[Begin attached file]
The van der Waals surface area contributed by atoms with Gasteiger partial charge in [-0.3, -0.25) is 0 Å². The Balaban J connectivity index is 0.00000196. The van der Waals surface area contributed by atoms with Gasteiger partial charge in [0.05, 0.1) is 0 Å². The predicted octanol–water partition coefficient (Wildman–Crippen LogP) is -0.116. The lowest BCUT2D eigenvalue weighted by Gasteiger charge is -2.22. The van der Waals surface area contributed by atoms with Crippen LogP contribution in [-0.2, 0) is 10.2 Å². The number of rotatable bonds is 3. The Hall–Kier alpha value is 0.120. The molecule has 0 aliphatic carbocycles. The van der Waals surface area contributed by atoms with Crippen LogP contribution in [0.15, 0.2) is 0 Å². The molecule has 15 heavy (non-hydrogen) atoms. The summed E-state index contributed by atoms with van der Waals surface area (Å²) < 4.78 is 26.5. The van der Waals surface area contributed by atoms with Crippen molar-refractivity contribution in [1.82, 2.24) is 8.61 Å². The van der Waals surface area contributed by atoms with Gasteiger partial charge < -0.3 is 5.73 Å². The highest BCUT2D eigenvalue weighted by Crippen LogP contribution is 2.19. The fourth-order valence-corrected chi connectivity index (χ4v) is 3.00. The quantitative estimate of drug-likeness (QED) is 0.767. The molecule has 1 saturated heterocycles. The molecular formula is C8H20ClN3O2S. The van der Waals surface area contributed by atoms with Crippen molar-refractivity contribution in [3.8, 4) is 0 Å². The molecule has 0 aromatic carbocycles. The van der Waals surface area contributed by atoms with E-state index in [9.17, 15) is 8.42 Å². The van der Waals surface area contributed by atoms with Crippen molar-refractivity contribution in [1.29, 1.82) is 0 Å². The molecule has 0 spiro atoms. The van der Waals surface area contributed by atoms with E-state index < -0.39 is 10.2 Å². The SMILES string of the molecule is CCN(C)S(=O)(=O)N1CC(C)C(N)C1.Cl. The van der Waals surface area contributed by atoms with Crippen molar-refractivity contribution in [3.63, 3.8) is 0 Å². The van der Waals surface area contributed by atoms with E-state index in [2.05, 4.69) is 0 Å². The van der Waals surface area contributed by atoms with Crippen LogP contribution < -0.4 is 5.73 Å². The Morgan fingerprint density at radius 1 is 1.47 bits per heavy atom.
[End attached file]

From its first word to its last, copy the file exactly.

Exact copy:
The van der Waals surface area contributed by atoms with Gasteiger partial charge in [-0.3, -0.25) is 0 Å². The Balaban J connectivity index is 0.00000196. The van der Waals surface area contributed by atoms with Gasteiger partial charge in [0.05, 0.1) is 0 Å². The predicted octanol–water partition coefficient (Wildman–Crippen LogP) is -0.116. The lowest BCUT2D eigenvalue weighted by Gasteiger charge is -2.22. The van der Waals surface area contributed by atoms with Crippen LogP contribution in [-0.2, 0) is 10.2 Å². The number of rotatable bonds is 3. The Hall–Kier alpha value is 0.120. The molecule has 0 aliphatic carbocycles. The van der Waals surface area contributed by atoms with Crippen LogP contribution in [0.15, 0.2) is 0 Å². The molecule has 15 heavy (non-hydrogen) atoms. The summed E-state index contributed by atoms with van der Waals surface area (Å²) < 4.78 is 26.5. The van der Waals surface area contributed by atoms with Crippen molar-refractivity contribution in [1.82, 2.24) is 8.61 Å². The van der Waals surface area contributed by atoms with Gasteiger partial charge < -0.3 is 5.73 Å². The highest BCUT2D eigenvalue weighted by Crippen LogP contribution is 2.19. The fourth-order valence-corrected chi connectivity index (χ4v) is 3.00. The quantitative estimate of drug-likeness (QED) is 0.767. The molecule has 1 saturated heterocycles. The molecular formula is C8H20ClN3O2S. The van der Waals surface area contributed by atoms with Crippen molar-refractivity contribution in [3.8, 4) is 0 Å². The molecule has 0 aromatic carbocycles. The van der Waals surface area contributed by atoms with E-state index in [9.17, 15) is 8.42 Å². The van der Waals surface area contributed by atoms with Crippen molar-refractivity contribution in [1.29, 1.82) is 0 Å². The molecule has 0 spiro atoms. The van der Waals surface area contributed by atoms with E-state index < -0.39 is 10.2 Å². The SMILES string of the molecule is CCN(C)S(=O)(=O)N1CC(C)C(N)C1.Cl. The van der Waals surface area contributed by atoms with Crippen molar-refractivity contribution in [3.63, 3.8) is 0 Å². The van der Waals surface area contributed by atoms with E-state index in [2.05, 4.69) is 0 Å². The van der Waals surface area contributed by atoms with Crippen LogP contribution < -0.4 is 5.73 Å². The Morgan fingerprint density at radius 1 is 1.47 bits per heavy atom.